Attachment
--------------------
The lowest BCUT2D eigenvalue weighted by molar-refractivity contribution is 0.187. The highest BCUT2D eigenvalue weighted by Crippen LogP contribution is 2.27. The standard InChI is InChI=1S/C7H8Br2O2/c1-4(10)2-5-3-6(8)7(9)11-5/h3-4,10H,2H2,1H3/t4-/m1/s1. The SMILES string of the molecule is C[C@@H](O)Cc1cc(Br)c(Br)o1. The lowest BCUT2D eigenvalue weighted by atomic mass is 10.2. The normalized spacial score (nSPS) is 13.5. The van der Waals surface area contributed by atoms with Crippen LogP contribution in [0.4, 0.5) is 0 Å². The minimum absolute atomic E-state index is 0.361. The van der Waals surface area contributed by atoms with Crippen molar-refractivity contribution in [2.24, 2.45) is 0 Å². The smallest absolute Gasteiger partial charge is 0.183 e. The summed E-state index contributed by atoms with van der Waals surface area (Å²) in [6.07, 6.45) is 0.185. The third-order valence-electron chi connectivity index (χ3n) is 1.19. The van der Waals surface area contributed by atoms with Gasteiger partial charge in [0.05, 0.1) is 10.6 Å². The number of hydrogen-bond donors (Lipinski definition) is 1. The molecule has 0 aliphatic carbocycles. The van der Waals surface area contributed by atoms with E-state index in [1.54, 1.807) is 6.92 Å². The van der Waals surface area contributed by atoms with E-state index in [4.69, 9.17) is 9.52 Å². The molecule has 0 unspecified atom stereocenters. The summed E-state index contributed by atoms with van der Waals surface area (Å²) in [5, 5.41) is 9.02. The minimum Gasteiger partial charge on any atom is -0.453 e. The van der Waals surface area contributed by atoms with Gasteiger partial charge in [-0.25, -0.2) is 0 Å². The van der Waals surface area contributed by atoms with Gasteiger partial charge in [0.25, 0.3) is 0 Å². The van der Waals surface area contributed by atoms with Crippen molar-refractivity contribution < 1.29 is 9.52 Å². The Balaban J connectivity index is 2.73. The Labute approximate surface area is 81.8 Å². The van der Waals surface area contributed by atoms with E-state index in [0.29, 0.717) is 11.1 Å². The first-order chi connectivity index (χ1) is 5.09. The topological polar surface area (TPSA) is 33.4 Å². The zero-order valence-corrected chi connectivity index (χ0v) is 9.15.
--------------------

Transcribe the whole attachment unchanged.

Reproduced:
The lowest BCUT2D eigenvalue weighted by molar-refractivity contribution is 0.187. The highest BCUT2D eigenvalue weighted by Crippen LogP contribution is 2.27. The standard InChI is InChI=1S/C7H8Br2O2/c1-4(10)2-5-3-6(8)7(9)11-5/h3-4,10H,2H2,1H3/t4-/m1/s1. The SMILES string of the molecule is C[C@@H](O)Cc1cc(Br)c(Br)o1. The lowest BCUT2D eigenvalue weighted by atomic mass is 10.2. The normalized spacial score (nSPS) is 13.5. The van der Waals surface area contributed by atoms with Crippen LogP contribution in [0.4, 0.5) is 0 Å². The minimum absolute atomic E-state index is 0.361. The van der Waals surface area contributed by atoms with Crippen molar-refractivity contribution in [2.24, 2.45) is 0 Å². The smallest absolute Gasteiger partial charge is 0.183 e. The summed E-state index contributed by atoms with van der Waals surface area (Å²) in [6.07, 6.45) is 0.185. The third-order valence-electron chi connectivity index (χ3n) is 1.19. The van der Waals surface area contributed by atoms with Gasteiger partial charge in [0.05, 0.1) is 10.6 Å². The number of hydrogen-bond donors (Lipinski definition) is 1. The molecule has 0 aliphatic carbocycles. The van der Waals surface area contributed by atoms with E-state index in [1.54, 1.807) is 6.92 Å². The van der Waals surface area contributed by atoms with E-state index in [4.69, 9.17) is 9.52 Å². The molecule has 0 unspecified atom stereocenters. The summed E-state index contributed by atoms with van der Waals surface area (Å²) in [5, 5.41) is 9.02. The minimum Gasteiger partial charge on any atom is -0.453 e. The van der Waals surface area contributed by atoms with Gasteiger partial charge in [-0.25, -0.2) is 0 Å². The van der Waals surface area contributed by atoms with Gasteiger partial charge in [0.25, 0.3) is 0 Å². The van der Waals surface area contributed by atoms with Crippen molar-refractivity contribution < 1.29 is 9.52 Å². The Balaban J connectivity index is 2.73. The Labute approximate surface area is 81.8 Å². The van der Waals surface area contributed by atoms with E-state index in [0.29, 0.717) is 11.1 Å². The first-order chi connectivity index (χ1) is 5.09. The topological polar surface area (TPSA) is 33.4 Å². The zero-order valence-corrected chi connectivity index (χ0v) is 9.15.